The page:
Speaking in the same Cincinnati hall where the president made the case for the war nearly two years ago, Kerry linked the war cost of $200 billion with an inability to provide needed domestic programs like education and health care.
"George W. Bush's wrong choices have led America in the wrong direction on Iraq and left America without the resources we need here at home," the Democratic presidential candidate said.
"The cost of the president's go-it-alone policy in Iraq is now $200 billion and counting."
Kerry said the "hard reality" is that Mr. Bush's choices have led to "spreading violence, growing extremism, havens for terrorists that weren't there before."
"I call this course a catastrophic choice that has cost us $200 billion because we went it alone, and we've paid an even more unbearable price in young American lives."
The speech showed Kerry shifting from a defensive stance fending off charges of inconsistencies on the war to an aggressive challenge of Mr. Bush's decisions in the run-up and aftermath of the U.S. invasion.
Linking the choice to go to war with budgetary consequences, Kerry sought to tie Iraq to health care, education, jobs and other areas where he says the administration followed a misguided path.
"$200 billion for Iraq, but they tell us we can't afford after-school programs for our children; $200 billion in Iraq, but they tell us we can't afford health care for our veterans; $200 billion for Iraq, but they tell us we can't afford to keep the 100,000 police officers we put on the street," Kerry said.
"He doesn't believe that America can be strong in the world while we also make progress here at home. He believes we have to choose one or the other. That's a false choice, and I reject it."
In a speech at the Cincinnati Museum Center in 2002, Mr. Bush made a case for removing Saddam Hussein from power. He called the Iraqi leader a "murderous tyrant" who may be plotting to attack the United States with biological and chemical weapons.
The address opened debate in Congress that eventually led to a vote authorizing the president to use force against Iraq, a resolution that Kerry supported.
U.S. military deaths in the Iraq fightingon Tuesday.
The Kerry campaign said Mr. Bush's argument for war was laced with assertions later ignored or proved untrue.
Mr. Bush said he would pursue diplomatic solutions in Iraq; Kerry says he rushed to war. Mr. Bush said he would build a coalition of allies; Kerry says the United States bears virtually all the war's cost, in lives lost and dollars spent.
Mr. Bush said Iraq was developing nuclear, chemical and biological weapons, but U.S. forces have not found stockpiled weapons of mass destruction. Mr. Bush said Iraq supported al Qaeda's designs against the United States, but the Sept. 11 commission found no active collaboration.
On the other hand, the Bush-Cheney campaign said Kerry has taken multiple, inconsistent positions on the war.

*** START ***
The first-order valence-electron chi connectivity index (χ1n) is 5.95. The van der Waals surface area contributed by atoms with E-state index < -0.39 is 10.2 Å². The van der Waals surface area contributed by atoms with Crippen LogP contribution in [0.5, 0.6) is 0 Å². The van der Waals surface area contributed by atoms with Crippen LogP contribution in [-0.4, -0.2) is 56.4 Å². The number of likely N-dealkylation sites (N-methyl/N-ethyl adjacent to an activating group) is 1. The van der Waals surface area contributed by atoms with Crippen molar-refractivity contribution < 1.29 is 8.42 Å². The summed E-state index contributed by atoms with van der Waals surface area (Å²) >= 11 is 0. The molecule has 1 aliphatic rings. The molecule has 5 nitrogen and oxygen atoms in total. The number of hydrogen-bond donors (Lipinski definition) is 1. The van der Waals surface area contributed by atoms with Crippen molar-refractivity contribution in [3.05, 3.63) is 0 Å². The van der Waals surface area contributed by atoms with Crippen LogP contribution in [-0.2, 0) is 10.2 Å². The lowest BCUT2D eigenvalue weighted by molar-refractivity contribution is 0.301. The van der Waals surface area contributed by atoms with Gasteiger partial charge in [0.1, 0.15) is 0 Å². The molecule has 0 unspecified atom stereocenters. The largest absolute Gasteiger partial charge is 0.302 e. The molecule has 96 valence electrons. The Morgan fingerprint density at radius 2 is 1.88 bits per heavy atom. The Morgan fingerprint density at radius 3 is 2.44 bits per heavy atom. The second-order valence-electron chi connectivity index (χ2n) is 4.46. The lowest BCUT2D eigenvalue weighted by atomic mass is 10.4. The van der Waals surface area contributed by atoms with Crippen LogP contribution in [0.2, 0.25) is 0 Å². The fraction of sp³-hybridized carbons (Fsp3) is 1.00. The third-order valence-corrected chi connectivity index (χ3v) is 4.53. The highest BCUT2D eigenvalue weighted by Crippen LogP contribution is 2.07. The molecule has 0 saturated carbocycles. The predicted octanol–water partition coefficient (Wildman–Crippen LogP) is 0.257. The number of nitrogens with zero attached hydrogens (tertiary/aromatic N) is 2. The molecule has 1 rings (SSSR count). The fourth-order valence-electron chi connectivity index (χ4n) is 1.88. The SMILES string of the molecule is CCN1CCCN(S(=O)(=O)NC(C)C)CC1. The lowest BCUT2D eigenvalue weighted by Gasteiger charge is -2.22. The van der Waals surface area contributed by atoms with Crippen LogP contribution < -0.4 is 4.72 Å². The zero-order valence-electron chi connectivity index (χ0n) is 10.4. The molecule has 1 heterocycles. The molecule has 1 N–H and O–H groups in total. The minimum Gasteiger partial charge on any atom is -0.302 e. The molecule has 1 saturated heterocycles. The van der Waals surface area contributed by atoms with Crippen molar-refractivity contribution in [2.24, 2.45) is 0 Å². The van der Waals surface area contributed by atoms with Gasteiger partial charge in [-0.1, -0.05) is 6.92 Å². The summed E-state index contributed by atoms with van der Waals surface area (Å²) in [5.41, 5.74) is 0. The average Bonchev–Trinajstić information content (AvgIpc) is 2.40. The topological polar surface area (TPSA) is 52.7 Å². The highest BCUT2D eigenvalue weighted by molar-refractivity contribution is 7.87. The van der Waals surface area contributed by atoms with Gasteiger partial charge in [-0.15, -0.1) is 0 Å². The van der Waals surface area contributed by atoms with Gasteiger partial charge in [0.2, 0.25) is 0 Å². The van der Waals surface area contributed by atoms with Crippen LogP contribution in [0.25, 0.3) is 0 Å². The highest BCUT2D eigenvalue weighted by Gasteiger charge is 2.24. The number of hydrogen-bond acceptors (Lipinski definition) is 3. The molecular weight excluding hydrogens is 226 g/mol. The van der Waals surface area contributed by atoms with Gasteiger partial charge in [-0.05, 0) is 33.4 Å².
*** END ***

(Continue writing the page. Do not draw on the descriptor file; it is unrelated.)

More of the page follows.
"John Kerry voted for the war but voted against funding for combat troops in Iraq and Afghanistan," said spokesman Steve Schmidt. "This is another example of John Kerry's indecision, vacillation and political gamesmanship."
Kerry marked the 1,000th death in Iraq on Tuesday as a "tragic milestone," saying the soldiers gave their lives on behalf of country, freedom and "the war on terror." Kerry has previously not linked the Iraq war to the fight against terrorists. Spokesman David Wade said Kerry was referring to U.S. soldiers fighting in parts of Iraq that have now become a breeding ground for terrorists.
In conjunction with the speech, Kerry unveiled an ad that accuses Mr. Bush of squandering $200 billion on Iraq while the United States suffers "lost jobs" and "rising health care costs." The commercial claims, "George Bush's wrong choices have weakened us here at home."
Kerry's sharp attack on the president was matched by remarks from Vice President Dick Cheney in Iowa.
"It's absolutely essential that eight weeks from today, on Nov. 2, we make the right choice, because if we make the wrong choice then the danger is that we'll get hit again and we'll be hit in a way that will be devastating from the standpoint of the United States," Cheney told supporters in Des Moines.
If Kerry were elected president, Cheney said the nation would risk falling back into a "pre-9/11 mind-set" that terrorist attacks are criminal acts that require a reactive approach.
Cheney pointed to Afghanistan as a success story in pursuing terrorists although the Sept. 11 mastermind, Osama bin Laden, remains at large., the vice president said, the United States has taken out a leader who used weapons of mass destruction against his own people and harbored other terrorists.
"Saddam Hussein today is in jail, which is exactly where he belongs," Cheney said. Cheney has in the past linked Iraq to Sept. 11, but the commission that studied the 2001 terrorist attacks found no ties between Baghdad and the hijackings, and no evidence of an operational relationship between Iraq and al Qaeda.
A White House spokesman tied to clarify Dick Cheney's remarks – saying the vice president was referring to "differences" in how the two man approach the war on terror
Democrats reacted quickly.
"Dick Cheney's scare tactics crossed the line today, showing once again that he and George Bush will do anything and say anything to save their jobs," said a statement issued by vice presidential candidate John Edwards.
"Protecting America from vicious terrorists is not a Democratic or Republican issue and Dick Cheney and George Bush should know that. John Kerry and I will keep America safe, and we will not divide the American people to do it," the statement continued.